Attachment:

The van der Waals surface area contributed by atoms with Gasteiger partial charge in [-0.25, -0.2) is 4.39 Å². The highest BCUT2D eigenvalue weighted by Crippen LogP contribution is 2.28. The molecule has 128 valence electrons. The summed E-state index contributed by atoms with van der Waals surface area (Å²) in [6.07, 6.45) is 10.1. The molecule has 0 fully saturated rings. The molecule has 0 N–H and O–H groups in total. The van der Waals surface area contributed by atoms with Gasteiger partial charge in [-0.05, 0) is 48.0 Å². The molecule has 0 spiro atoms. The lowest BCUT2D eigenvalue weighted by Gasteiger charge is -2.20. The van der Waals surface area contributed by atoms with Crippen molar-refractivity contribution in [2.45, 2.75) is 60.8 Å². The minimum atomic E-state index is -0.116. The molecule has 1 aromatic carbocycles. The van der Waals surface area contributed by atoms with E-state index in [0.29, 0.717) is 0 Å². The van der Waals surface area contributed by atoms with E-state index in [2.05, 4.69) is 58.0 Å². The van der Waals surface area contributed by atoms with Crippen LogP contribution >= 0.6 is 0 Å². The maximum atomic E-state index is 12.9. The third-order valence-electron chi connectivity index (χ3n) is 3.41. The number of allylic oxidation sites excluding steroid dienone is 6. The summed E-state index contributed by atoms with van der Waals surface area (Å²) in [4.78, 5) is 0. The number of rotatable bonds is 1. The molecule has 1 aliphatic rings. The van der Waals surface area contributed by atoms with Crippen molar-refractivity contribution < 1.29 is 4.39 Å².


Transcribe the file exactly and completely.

The van der Waals surface area contributed by atoms with Gasteiger partial charge in [-0.25, -0.2) is 4.39 Å². The highest BCUT2D eigenvalue weighted by Crippen LogP contribution is 2.28. The molecule has 128 valence electrons. The summed E-state index contributed by atoms with van der Waals surface area (Å²) in [6.07, 6.45) is 10.1. The molecule has 0 fully saturated rings. The molecule has 0 N–H and O–H groups in total. The van der Waals surface area contributed by atoms with Gasteiger partial charge in [-0.05, 0) is 48.0 Å². The molecule has 0 spiro atoms. The lowest BCUT2D eigenvalue weighted by Gasteiger charge is -2.20. The van der Waals surface area contributed by atoms with Crippen molar-refractivity contribution in [2.45, 2.75) is 60.8 Å². The minimum atomic E-state index is -0.116. The molecule has 1 aromatic carbocycles. The van der Waals surface area contributed by atoms with E-state index in [0.29, 0.717) is 0 Å². The van der Waals surface area contributed by atoms with E-state index in [2.05, 4.69) is 58.0 Å². The van der Waals surface area contributed by atoms with Crippen LogP contribution >= 0.6 is 0 Å². The maximum atomic E-state index is 12.9. The third-order valence-electron chi connectivity index (χ3n) is 3.41. The number of allylic oxidation sites excluding steroid dienone is 6. The summed E-state index contributed by atoms with van der Waals surface area (Å²) in [4.78, 5) is 0. The number of rotatable bonds is 1. The molecule has 1 aliphatic rings. The van der Waals surface area contributed by atoms with Crippen molar-refractivity contribution < 1.29 is 4.39 Å².